In a knife fight, why use techniques that will only stop a pussy? What happens when you have to fig hi a real opponent? Think about it, then read on!
KNIFE FIGHTING GRIPS
With all knife fighting grips, hold the knife as securely and lightly as possible to make sure it never leaves your hand during the aliack.
This grip ean be used effectively in rear attacks, when stabbing someone in the back. If you are able lo hit your opponent from I he rear, however, it is not terribly important what grip you use!
The knife is held with a clenched fist, with the blade extending out from the bottom of the hand (like using an iee pick).
The ice pick grip is not common in frontal assaults from a standing position, contrary to martial arts literature, and it is not common or effective when defending oneself. Some popular knife fighting books devote over half the pages to defense against overhead.
ice pick grip, frontal attacks. Defending against a knife would be much easier if all you had to worry about were such telegraphed, single, overhead blows.
This is a common grip found in magazines and books It is. however, "arm-chair warrior" theory.
With this grip, the thumb does not wrap around the hand but rests on top of the knife handle. The blade extends out from the thumb at the top of the hand. You might feel comfortable using this grip, but it is not practical. It is not as secure as the hit grip because the thumb is not used properly—to grip any objcct firmly, you must use your thumb. Dry both and make your own evaluation.
The hit grip is primarily for penetration. It is the pre ferred grip for serious business.
The overhead, ice pick grip knife attack is another knife fighting myth perpetuated by TV. books, and the martial arts.
The hand is wrapped around the handle into a fist, with the blade extending from the top of the hand, between the thumb and index finger. Your thumb is the key element for a secure grip.
A proper knife fighting stance starts with a solid foundation. Your feet should be about shoulder width apart; keep your knees bent, and lean forward at the waist. Your lead hand is extended and open, ready to strike. Your knife hand is retracted and close to the body so your opponent cannot attempt to disarm you without bringing himself into your striking and stabbing range. Keep your eyes on your opponent at all times—as mentioned earlier, a knife fight is often over in a matter of seconds. Remember this when assuming a stance, practicing footwork, etc.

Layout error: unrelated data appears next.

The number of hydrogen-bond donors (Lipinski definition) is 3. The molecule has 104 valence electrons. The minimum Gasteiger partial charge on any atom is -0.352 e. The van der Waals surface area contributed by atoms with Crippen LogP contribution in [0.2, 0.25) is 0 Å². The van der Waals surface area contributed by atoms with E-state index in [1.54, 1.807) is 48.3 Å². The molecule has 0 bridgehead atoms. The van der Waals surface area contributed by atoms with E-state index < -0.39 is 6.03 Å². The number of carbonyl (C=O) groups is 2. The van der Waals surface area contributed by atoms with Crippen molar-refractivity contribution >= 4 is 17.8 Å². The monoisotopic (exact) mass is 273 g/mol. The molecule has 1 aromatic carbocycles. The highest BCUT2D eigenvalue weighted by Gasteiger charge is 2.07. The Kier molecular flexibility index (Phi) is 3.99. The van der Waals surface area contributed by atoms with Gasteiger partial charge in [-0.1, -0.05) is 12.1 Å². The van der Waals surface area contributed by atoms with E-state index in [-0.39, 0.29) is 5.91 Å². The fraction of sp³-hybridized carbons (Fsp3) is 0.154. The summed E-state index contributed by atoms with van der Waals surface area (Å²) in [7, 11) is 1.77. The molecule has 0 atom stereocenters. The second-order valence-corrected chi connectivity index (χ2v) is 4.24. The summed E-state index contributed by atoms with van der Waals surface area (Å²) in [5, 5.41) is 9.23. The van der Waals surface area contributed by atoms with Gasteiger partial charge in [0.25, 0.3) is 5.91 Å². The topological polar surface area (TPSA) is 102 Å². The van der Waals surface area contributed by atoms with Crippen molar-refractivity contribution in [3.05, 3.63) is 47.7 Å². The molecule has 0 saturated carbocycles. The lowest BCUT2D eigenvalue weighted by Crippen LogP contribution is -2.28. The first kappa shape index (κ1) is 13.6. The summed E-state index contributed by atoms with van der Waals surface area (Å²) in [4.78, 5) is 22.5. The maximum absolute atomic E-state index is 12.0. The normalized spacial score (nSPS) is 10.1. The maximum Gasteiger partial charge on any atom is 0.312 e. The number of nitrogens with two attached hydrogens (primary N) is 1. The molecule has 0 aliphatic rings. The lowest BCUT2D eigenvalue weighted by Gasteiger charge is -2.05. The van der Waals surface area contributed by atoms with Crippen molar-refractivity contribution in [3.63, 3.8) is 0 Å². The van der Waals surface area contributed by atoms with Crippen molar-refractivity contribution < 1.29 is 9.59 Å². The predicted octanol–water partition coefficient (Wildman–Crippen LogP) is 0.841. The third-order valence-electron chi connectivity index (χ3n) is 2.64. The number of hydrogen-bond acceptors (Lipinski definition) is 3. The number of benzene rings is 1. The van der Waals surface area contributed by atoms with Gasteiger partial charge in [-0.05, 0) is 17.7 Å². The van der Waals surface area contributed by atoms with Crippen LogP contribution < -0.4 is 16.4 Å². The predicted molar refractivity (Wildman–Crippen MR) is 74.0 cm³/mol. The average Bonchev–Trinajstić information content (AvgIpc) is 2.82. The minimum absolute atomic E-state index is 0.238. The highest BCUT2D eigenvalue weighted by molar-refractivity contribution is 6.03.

A proper knife fighting stance.
There are only two basic, effective frontal attacks. The Hrst—the foundation of any frontal attack—is the one-two strike. Also known as a combination, one-two blows are individual techniques applied in quick sequence. This is never a single blow—you must first lead with an empty-hand strike and then follow through with a knife thrust. Each technique must be effective and there should not be any hesitation between strikes.
It is not difficult for a socccr goalie to block a single shot, but if a second and third ball were shot at the same time, at least one is likely to get through. The same is true in unarmed and weapon attacks. For experienced fighters, single blows arc too easy to block and do not create openings in the opponents defense.
Lead (Empty) Hand Strikes
In a one-two attack, you first strike with your empty hand to create an opening. The eyes are the primary
target. Actual eye contact is not as Important as general vision interference. This will force your opponent to close his eyes, lose his balance, or cause him to overreact. One of these will be his natural reaction to your first offensive strike, and your opening will be created.
Empty-hand strikes should be quick and hard, and utilize the entire body, not Just the arm. Fist or palm strikes can be effective; however, a palm strike is usually best. You may also use a palm strike to grab for control (sec "Control of the Opponents Left Side." below). Following the empty-hand strike (or a convincing feint), the rctracted knife hand thrusts Immediately for the opening. Never allow your opponent time for a defense opportunity.
Note: If you an; unarmed when attacked by someone with a knife, the primary offensive targets for you are the testicles, eyes, and throat. Go for them.
The second basic frontal attack is the three-step attack, also called a "deceptive lead." Again, never lead
A lead hand strike to the eyes, the initial movement of a one-two attack.
with the weapon in the eritieal zone (the distance at which you can be hit by a particular individual). The safe distance is further than the opponent's outstretched limbs.
The only significant difference between the one-two attack and this method is that, in a three-step attack, you intentionally feint with the knife while out of range, luring your opponent into a premature strike. This will open his defense. Immediately enter the critical zone with the knife retracted and apply the basic one-two movement.
Stab the enemy until he is down, regardless of where you are punched, kicked, stabbed, elbowed, or whatever. Oncc your adversary is down, you must take him out. Make absolutely certain that he will die.
CONTROL OF THE OPPONENT'S LEFT SIDE
Your opponent's left side is a primary knife target for several critical reasons. If you have control of your opponent's left side (or right side, if you're left-handed), it is difficult for him to protect that area which has